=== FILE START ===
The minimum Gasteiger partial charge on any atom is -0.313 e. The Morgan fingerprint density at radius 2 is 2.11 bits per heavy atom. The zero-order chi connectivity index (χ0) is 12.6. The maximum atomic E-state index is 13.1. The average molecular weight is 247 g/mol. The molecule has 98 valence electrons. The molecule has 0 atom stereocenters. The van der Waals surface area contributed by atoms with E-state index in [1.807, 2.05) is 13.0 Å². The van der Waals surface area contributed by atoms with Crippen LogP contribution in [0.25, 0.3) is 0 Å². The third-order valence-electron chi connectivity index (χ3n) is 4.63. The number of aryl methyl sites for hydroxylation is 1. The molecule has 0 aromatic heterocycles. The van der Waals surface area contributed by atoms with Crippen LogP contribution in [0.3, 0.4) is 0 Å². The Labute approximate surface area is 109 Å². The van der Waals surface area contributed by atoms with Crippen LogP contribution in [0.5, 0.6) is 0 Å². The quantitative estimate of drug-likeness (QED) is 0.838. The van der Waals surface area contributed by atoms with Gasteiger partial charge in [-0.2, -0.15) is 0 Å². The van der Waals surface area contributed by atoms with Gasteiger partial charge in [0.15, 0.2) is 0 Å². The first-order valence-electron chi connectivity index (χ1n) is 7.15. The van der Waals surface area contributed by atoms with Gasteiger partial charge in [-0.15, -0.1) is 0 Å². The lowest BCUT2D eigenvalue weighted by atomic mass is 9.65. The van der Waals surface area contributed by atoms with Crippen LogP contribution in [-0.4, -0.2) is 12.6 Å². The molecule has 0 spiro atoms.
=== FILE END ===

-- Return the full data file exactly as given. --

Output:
The minimum Gasteiger partial charge on any atom is -0.313 e. The Morgan fingerprint density at radius 2 is 2.11 bits per heavy atom. The zero-order chi connectivity index (χ0) is 12.6. The maximum atomic E-state index is 13.1. The average molecular weight is 247 g/mol. The molecule has 98 valence electrons. The molecule has 0 atom stereocenters. The van der Waals surface area contributed by atoms with E-state index in [1.807, 2.05) is 13.0 Å². The van der Waals surface area contributed by atoms with Crippen LogP contribution in [0.25, 0.3) is 0 Å². The third-order valence-electron chi connectivity index (χ3n) is 4.63. The number of aryl methyl sites for hydroxylation is 1. The molecule has 0 aromatic heterocycles. The van der Waals surface area contributed by atoms with Crippen LogP contribution in [0.3, 0.4) is 0 Å². The Labute approximate surface area is 109 Å². The van der Waals surface area contributed by atoms with Crippen LogP contribution in [0.5, 0.6) is 0 Å². The quantitative estimate of drug-likeness (QED) is 0.838. The van der Waals surface area contributed by atoms with Gasteiger partial charge in [-0.2, -0.15) is 0 Å². The van der Waals surface area contributed by atoms with Gasteiger partial charge in [0.15, 0.2) is 0 Å². The first-order valence-electron chi connectivity index (χ1n) is 7.15. The van der Waals surface area contributed by atoms with Gasteiger partial charge in [-0.15, -0.1) is 0 Å². The lowest BCUT2D eigenvalue weighted by atomic mass is 9.65. The van der Waals surface area contributed by atoms with Crippen LogP contribution in [-0.4, -0.2) is 12.6 Å². The molecule has 0 spiro atoms.